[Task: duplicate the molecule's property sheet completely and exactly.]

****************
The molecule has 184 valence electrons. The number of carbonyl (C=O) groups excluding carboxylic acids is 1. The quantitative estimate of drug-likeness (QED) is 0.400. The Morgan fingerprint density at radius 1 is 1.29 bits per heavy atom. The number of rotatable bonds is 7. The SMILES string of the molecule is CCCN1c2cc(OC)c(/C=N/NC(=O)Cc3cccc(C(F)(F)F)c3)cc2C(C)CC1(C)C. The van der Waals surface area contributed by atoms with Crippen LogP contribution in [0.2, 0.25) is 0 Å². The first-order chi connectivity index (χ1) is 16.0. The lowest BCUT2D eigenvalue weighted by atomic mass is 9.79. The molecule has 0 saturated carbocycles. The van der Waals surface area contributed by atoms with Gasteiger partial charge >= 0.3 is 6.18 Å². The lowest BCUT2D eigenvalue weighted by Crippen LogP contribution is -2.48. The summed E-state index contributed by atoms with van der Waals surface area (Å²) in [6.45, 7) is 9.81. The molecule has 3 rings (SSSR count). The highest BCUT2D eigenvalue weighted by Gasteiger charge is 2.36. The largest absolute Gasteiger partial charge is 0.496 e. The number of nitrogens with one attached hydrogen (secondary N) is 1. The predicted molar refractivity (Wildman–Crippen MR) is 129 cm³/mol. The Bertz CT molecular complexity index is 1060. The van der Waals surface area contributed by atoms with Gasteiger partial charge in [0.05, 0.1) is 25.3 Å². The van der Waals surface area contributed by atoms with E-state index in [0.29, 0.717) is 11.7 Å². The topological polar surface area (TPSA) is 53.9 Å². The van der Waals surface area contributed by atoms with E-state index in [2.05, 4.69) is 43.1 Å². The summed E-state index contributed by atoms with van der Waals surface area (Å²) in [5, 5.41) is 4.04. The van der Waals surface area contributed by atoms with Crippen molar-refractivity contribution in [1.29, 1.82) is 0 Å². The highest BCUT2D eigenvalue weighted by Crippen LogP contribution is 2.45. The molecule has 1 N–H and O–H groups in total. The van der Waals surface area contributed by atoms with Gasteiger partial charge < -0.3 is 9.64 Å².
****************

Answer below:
The molecule has 184 valence electrons. The number of carbonyl (C=O) groups excluding carboxylic acids is 1. The quantitative estimate of drug-likeness (QED) is 0.400. The Morgan fingerprint density at radius 1 is 1.29 bits per heavy atom. The number of rotatable bonds is 7. The SMILES string of the molecule is CCCN1c2cc(OC)c(/C=N/NC(=O)Cc3cccc(C(F)(F)F)c3)cc2C(C)CC1(C)C. The van der Waals surface area contributed by atoms with Crippen LogP contribution in [0.2, 0.25) is 0 Å². The first-order chi connectivity index (χ1) is 16.0. The lowest BCUT2D eigenvalue weighted by atomic mass is 9.79. The molecule has 0 saturated carbocycles. The van der Waals surface area contributed by atoms with Gasteiger partial charge >= 0.3 is 6.18 Å². The lowest BCUT2D eigenvalue weighted by Crippen LogP contribution is -2.48. The summed E-state index contributed by atoms with van der Waals surface area (Å²) in [6.45, 7) is 9.81. The molecule has 3 rings (SSSR count). The highest BCUT2D eigenvalue weighted by Gasteiger charge is 2.36. The largest absolute Gasteiger partial charge is 0.496 e. The number of nitrogens with one attached hydrogen (secondary N) is 1. The predicted molar refractivity (Wildman–Crippen MR) is 129 cm³/mol. The Bertz CT molecular complexity index is 1060. The van der Waals surface area contributed by atoms with Gasteiger partial charge in [0.05, 0.1) is 25.3 Å². The van der Waals surface area contributed by atoms with E-state index in [0.29, 0.717) is 11.7 Å². The topological polar surface area (TPSA) is 53.9 Å². The van der Waals surface area contributed by atoms with E-state index in [2.05, 4.69) is 43.1 Å². The summed E-state index contributed by atoms with van der Waals surface area (Å²) in [5, 5.41) is 4.04. The van der Waals surface area contributed by atoms with Crippen molar-refractivity contribution in [1.29, 1.82) is 0 Å². The highest BCUT2D eigenvalue weighted by Crippen LogP contribution is 2.45. The molecule has 1 N–H and O–H groups in total. The van der Waals surface area contributed by atoms with Gasteiger partial charge < -0.3 is 9.64 Å².